Here is the inside scoop, secrets, pearls of wisdom, and other stuff that will turn you into a super-chef who can offer gourmet meals to crowds without breaking a sweat. As a bonus, you will be able to provide off-the-cuff dissertations on a variety of highly detailed cooking issues to educate your friends and to bore otherwise innocent partygoers into a state of stupor.

Searing and Browning Food

Lets face it, "searing" is fun. It involves heat, smoke, browning, an occasional fire, and mushroom clouds of enchanting smells. What's not to like?

What causes food to brown?

There are two processes to know about when it comes to browning food. The first reaction is carmelization, where sugars breakdown from heat, like in crème bule'. The second is the Maillard reaction, pronounced "May-yar" that involves proteins combining with sugar to make new compounds. A key point is that the Maillard reaction requires temperatures in the range 280 to 330 degrees F. This means that any food surface containing water cannot brown. Water absorbs heat as it is converted from liquid to steam. For example a wet paper towel will not catch fire until the water has been boiled off. When a raw steak hits a hot pan, the surface quickly rises to 212 degrees at which point water in liquid form is converted to steam. The temp cannot go above 212 until the heat absorbing water has boiled off. After that the temp can increase to the level needed for browning to occur. If the steak is thin, it may be overcooked by the time that browning can occur.

1. Start with a dry surface. This can be done with paper towels, air, or pre-cooking.

2. Avoid oils or fats with a low smoking point. Smoking means the oil is breaking down and also getting near its ignition point. At the smoking point Acrolein is produced, a chemical with a piercing, disagreeable, acrid smell. Acrolein is toxic and is a strong irritant for the skin, eyes, and nasal passages. Sounds yummy! My rule is if it smokes, start over.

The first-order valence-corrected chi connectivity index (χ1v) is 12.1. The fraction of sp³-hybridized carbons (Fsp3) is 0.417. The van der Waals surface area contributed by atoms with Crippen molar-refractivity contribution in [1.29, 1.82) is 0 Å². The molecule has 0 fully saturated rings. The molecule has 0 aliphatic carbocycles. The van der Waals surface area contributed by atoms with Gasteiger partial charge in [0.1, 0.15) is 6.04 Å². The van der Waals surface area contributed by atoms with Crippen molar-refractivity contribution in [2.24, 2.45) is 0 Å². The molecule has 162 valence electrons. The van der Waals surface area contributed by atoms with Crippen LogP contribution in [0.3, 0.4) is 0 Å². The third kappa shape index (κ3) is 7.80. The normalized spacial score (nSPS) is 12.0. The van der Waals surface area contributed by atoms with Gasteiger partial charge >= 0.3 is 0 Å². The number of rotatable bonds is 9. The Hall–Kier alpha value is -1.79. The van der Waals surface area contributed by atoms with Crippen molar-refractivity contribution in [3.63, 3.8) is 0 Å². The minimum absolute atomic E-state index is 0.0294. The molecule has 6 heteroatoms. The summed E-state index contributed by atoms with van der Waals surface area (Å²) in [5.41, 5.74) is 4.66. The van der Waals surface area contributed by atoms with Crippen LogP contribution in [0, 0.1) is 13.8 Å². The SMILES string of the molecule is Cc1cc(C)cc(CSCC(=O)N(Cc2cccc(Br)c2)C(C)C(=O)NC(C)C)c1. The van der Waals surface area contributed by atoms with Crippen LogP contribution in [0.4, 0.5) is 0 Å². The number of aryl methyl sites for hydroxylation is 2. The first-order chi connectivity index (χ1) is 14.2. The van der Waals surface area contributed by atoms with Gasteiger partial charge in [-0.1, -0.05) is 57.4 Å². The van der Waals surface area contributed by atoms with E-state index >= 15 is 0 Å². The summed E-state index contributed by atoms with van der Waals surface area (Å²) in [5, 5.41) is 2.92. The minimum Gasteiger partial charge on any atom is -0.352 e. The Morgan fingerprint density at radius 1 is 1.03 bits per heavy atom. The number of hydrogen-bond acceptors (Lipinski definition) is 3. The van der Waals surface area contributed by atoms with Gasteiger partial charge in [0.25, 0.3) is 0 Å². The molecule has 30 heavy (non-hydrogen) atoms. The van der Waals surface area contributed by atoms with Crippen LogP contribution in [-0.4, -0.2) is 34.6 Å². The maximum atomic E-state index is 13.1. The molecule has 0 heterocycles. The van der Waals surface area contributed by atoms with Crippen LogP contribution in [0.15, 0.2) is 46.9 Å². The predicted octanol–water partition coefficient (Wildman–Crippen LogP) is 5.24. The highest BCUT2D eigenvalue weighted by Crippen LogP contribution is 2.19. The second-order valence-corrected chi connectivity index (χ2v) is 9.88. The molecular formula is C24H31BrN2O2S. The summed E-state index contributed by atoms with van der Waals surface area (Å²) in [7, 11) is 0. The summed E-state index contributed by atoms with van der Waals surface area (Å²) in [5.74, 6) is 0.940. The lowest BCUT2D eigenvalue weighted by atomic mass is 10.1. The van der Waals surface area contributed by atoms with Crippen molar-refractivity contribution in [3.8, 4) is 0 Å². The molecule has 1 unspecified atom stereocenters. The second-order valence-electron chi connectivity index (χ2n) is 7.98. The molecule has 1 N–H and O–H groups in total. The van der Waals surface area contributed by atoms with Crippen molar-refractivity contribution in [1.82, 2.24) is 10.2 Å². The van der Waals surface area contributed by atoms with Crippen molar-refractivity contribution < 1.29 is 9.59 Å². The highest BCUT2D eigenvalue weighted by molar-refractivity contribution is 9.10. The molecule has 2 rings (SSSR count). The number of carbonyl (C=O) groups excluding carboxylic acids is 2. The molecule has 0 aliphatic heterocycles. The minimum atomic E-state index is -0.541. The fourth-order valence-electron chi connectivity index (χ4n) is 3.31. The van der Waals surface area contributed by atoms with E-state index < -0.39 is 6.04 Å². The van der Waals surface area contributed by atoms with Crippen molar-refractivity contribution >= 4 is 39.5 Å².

Smoking Points of cooking oilsghee

Safflower oil 510°F

Peanut oil 450°F

Clarified butter (Ghee) 450°F

Corn oil 450°F

Canola oil 400°F

Sesame oil 350°F

Extra-virgin olive oil 350°F

Butter 350°F

3. Use high heat. How do you know how hot the pan is? Easy, get one of lasergrip infrared thermometers for < $20 on Amazon. You point it at the pan and it tells you the temp. No guessing or burning, they look cool, and they show your guests that your are kind of a big deal in the kitchen world! It isn't accurate enough to check your kids for fever but it can be used for cheesemaking, pizza baking and many other cooking activities Infrared thermometer

4. How to get it right? I typically use clarified butter if I want a nice brown crust on food. You can clarify it yourself, or you can get a jar of Ghee which makes it easier to have at hand and it lasts a long time. Check the temp of the pan so it is near but not at the smoke point and make sure the food is dry on the surface

seared pork

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